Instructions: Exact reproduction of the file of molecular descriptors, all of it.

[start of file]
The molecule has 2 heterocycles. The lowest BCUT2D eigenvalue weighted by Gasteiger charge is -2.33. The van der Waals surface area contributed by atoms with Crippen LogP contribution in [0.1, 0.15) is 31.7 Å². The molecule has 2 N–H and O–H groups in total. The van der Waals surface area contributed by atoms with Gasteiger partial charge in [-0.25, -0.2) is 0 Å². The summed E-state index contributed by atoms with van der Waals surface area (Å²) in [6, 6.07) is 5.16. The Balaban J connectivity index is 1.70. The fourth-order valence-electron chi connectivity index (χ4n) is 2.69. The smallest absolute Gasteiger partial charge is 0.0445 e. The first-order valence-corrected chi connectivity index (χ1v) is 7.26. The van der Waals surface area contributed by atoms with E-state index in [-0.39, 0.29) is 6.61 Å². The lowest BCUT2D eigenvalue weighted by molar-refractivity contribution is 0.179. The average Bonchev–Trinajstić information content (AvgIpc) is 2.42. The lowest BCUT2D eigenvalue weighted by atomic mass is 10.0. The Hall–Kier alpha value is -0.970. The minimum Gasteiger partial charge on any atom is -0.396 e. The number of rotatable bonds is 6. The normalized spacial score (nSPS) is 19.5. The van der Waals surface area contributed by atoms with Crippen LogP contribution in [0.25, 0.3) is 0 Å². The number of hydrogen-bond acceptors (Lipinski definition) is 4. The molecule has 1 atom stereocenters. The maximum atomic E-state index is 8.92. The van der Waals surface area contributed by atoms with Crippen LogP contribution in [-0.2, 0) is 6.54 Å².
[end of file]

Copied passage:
The molecule has 2 heterocycles. The lowest BCUT2D eigenvalue weighted by Gasteiger charge is -2.33. The van der Waals surface area contributed by atoms with Crippen LogP contribution in [0.1, 0.15) is 31.7 Å². The molecule has 2 N–H and O–H groups in total. The van der Waals surface area contributed by atoms with Gasteiger partial charge in [-0.25, -0.2) is 0 Å². The summed E-state index contributed by atoms with van der Waals surface area (Å²) in [6, 6.07) is 5.16. The Balaban J connectivity index is 1.70. The fourth-order valence-electron chi connectivity index (χ4n) is 2.69. The smallest absolute Gasteiger partial charge is 0.0445 e. The first-order valence-corrected chi connectivity index (χ1v) is 7.26. The van der Waals surface area contributed by atoms with E-state index in [-0.39, 0.29) is 6.61 Å². The lowest BCUT2D eigenvalue weighted by molar-refractivity contribution is 0.179. The average Bonchev–Trinajstić information content (AvgIpc) is 2.42. The lowest BCUT2D eigenvalue weighted by atomic mass is 10.0. The Hall–Kier alpha value is -0.970. The minimum Gasteiger partial charge on any atom is -0.396 e. The number of rotatable bonds is 6. The normalized spacial score (nSPS) is 19.5. The van der Waals surface area contributed by atoms with Crippen LogP contribution in [0.25, 0.3) is 0 Å². The number of hydrogen-bond acceptors (Lipinski definition) is 4. The molecule has 1 atom stereocenters. The maximum atomic E-state index is 8.92. The van der Waals surface area contributed by atoms with Crippen LogP contribution in [-0.2, 0) is 6.54 Å².